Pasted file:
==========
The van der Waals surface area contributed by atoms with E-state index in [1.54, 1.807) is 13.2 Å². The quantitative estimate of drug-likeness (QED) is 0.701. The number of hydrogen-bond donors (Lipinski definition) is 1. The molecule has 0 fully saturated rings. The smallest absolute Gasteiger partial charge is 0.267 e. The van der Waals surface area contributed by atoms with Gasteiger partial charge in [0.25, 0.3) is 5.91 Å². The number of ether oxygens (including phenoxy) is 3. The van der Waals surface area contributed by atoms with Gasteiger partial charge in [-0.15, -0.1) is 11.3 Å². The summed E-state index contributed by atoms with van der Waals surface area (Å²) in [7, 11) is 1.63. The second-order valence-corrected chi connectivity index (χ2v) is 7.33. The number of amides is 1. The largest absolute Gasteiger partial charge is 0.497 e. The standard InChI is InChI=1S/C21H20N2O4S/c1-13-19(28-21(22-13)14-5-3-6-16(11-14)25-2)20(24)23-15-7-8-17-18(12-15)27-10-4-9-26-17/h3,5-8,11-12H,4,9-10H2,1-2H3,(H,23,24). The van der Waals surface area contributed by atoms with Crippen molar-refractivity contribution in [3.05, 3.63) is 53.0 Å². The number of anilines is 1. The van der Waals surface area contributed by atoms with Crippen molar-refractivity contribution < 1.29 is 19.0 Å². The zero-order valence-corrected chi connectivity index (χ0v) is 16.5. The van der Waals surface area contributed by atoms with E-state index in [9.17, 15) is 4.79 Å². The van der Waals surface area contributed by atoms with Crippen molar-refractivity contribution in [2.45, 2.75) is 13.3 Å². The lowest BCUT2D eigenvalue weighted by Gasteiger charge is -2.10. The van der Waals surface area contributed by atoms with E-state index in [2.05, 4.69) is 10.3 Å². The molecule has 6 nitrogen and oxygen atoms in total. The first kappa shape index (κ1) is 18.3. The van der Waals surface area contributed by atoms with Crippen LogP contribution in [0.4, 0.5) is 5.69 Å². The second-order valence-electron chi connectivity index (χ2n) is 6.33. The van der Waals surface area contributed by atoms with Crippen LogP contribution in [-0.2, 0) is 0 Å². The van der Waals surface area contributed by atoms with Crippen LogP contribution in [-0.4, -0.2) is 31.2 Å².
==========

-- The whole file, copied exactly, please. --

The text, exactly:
The van der Waals surface area contributed by atoms with E-state index in [1.54, 1.807) is 13.2 Å². The quantitative estimate of drug-likeness (QED) is 0.701. The number of hydrogen-bond donors (Lipinski definition) is 1. The molecule has 0 fully saturated rings. The smallest absolute Gasteiger partial charge is 0.267 e. The van der Waals surface area contributed by atoms with Gasteiger partial charge in [0.25, 0.3) is 5.91 Å². The number of ether oxygens (including phenoxy) is 3. The van der Waals surface area contributed by atoms with Gasteiger partial charge in [-0.15, -0.1) is 11.3 Å². The summed E-state index contributed by atoms with van der Waals surface area (Å²) in [7, 11) is 1.63. The second-order valence-corrected chi connectivity index (χ2v) is 7.33. The number of amides is 1. The largest absolute Gasteiger partial charge is 0.497 e. The standard InChI is InChI=1S/C21H20N2O4S/c1-13-19(28-21(22-13)14-5-3-6-16(11-14)25-2)20(24)23-15-7-8-17-18(12-15)27-10-4-9-26-17/h3,5-8,11-12H,4,9-10H2,1-2H3,(H,23,24). The van der Waals surface area contributed by atoms with Crippen molar-refractivity contribution in [3.05, 3.63) is 53.0 Å². The number of anilines is 1. The van der Waals surface area contributed by atoms with Crippen molar-refractivity contribution < 1.29 is 19.0 Å². The zero-order valence-corrected chi connectivity index (χ0v) is 16.5. The van der Waals surface area contributed by atoms with E-state index in [9.17, 15) is 4.79 Å². The van der Waals surface area contributed by atoms with Crippen molar-refractivity contribution in [2.45, 2.75) is 13.3 Å². The lowest BCUT2D eigenvalue weighted by Gasteiger charge is -2.10. The van der Waals surface area contributed by atoms with E-state index in [2.05, 4.69) is 10.3 Å². The molecule has 6 nitrogen and oxygen atoms in total. The first kappa shape index (κ1) is 18.3. The van der Waals surface area contributed by atoms with Crippen LogP contribution in [0.4, 0.5) is 5.69 Å². The second-order valence-electron chi connectivity index (χ2n) is 6.33. The van der Waals surface area contributed by atoms with Crippen LogP contribution in [-0.2, 0) is 0 Å². The van der Waals surface area contributed by atoms with Crippen LogP contribution in [-0.4, -0.2) is 31.2 Å².